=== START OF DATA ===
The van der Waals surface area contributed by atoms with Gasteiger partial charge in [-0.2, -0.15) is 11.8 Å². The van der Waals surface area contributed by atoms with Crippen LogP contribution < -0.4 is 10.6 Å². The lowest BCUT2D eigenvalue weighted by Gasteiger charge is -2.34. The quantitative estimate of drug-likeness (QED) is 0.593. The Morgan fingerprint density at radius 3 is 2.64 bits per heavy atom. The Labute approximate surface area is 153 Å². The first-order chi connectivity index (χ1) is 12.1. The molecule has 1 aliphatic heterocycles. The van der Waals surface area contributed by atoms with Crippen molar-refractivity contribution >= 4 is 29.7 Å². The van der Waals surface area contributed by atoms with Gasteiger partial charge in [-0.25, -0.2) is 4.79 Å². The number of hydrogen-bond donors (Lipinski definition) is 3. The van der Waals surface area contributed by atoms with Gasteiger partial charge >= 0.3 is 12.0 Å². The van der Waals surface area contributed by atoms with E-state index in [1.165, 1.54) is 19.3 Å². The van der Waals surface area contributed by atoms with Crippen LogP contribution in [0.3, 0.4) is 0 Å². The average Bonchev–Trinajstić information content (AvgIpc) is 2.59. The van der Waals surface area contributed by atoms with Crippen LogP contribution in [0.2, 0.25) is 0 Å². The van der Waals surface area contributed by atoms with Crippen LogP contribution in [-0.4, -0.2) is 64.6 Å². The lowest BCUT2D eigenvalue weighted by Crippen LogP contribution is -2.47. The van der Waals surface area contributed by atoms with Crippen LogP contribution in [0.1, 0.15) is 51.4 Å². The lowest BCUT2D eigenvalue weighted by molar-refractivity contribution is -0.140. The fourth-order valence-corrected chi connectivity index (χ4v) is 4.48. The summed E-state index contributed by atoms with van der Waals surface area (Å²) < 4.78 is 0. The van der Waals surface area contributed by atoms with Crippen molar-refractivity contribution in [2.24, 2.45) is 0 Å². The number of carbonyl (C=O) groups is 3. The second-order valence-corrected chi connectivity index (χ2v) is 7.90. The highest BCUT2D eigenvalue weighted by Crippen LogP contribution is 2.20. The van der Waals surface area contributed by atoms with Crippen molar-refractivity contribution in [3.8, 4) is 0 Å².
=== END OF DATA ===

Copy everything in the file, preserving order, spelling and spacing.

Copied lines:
The van der Waals surface area contributed by atoms with Gasteiger partial charge in [-0.2, -0.15) is 11.8 Å². The van der Waals surface area contributed by atoms with Crippen LogP contribution < -0.4 is 10.6 Å². The lowest BCUT2D eigenvalue weighted by Gasteiger charge is -2.34. The quantitative estimate of drug-likeness (QED) is 0.593. The Morgan fingerprint density at radius 3 is 2.64 bits per heavy atom. The Labute approximate surface area is 153 Å². The first-order chi connectivity index (χ1) is 12.1. The molecule has 1 aliphatic heterocycles. The van der Waals surface area contributed by atoms with Crippen molar-refractivity contribution >= 4 is 29.7 Å². The van der Waals surface area contributed by atoms with Gasteiger partial charge in [-0.25, -0.2) is 4.79 Å². The number of hydrogen-bond donors (Lipinski definition) is 3. The van der Waals surface area contributed by atoms with Gasteiger partial charge >= 0.3 is 12.0 Å². The van der Waals surface area contributed by atoms with E-state index in [1.165, 1.54) is 19.3 Å². The van der Waals surface area contributed by atoms with Crippen LogP contribution in [0.3, 0.4) is 0 Å². The average Bonchev–Trinajstić information content (AvgIpc) is 2.59. The van der Waals surface area contributed by atoms with Crippen LogP contribution in [0.2, 0.25) is 0 Å². The van der Waals surface area contributed by atoms with Crippen LogP contribution in [-0.4, -0.2) is 64.6 Å². The lowest BCUT2D eigenvalue weighted by Crippen LogP contribution is -2.47. The van der Waals surface area contributed by atoms with Crippen LogP contribution in [0.1, 0.15) is 51.4 Å². The lowest BCUT2D eigenvalue weighted by molar-refractivity contribution is -0.140. The fourth-order valence-corrected chi connectivity index (χ4v) is 4.48. The summed E-state index contributed by atoms with van der Waals surface area (Å²) < 4.78 is 0. The van der Waals surface area contributed by atoms with Crippen molar-refractivity contribution in [2.24, 2.45) is 0 Å². The number of carbonyl (C=O) groups is 3. The second-order valence-corrected chi connectivity index (χ2v) is 7.90. The highest BCUT2D eigenvalue weighted by Crippen LogP contribution is 2.20. The van der Waals surface area contributed by atoms with Crippen molar-refractivity contribution in [3.8, 4) is 0 Å².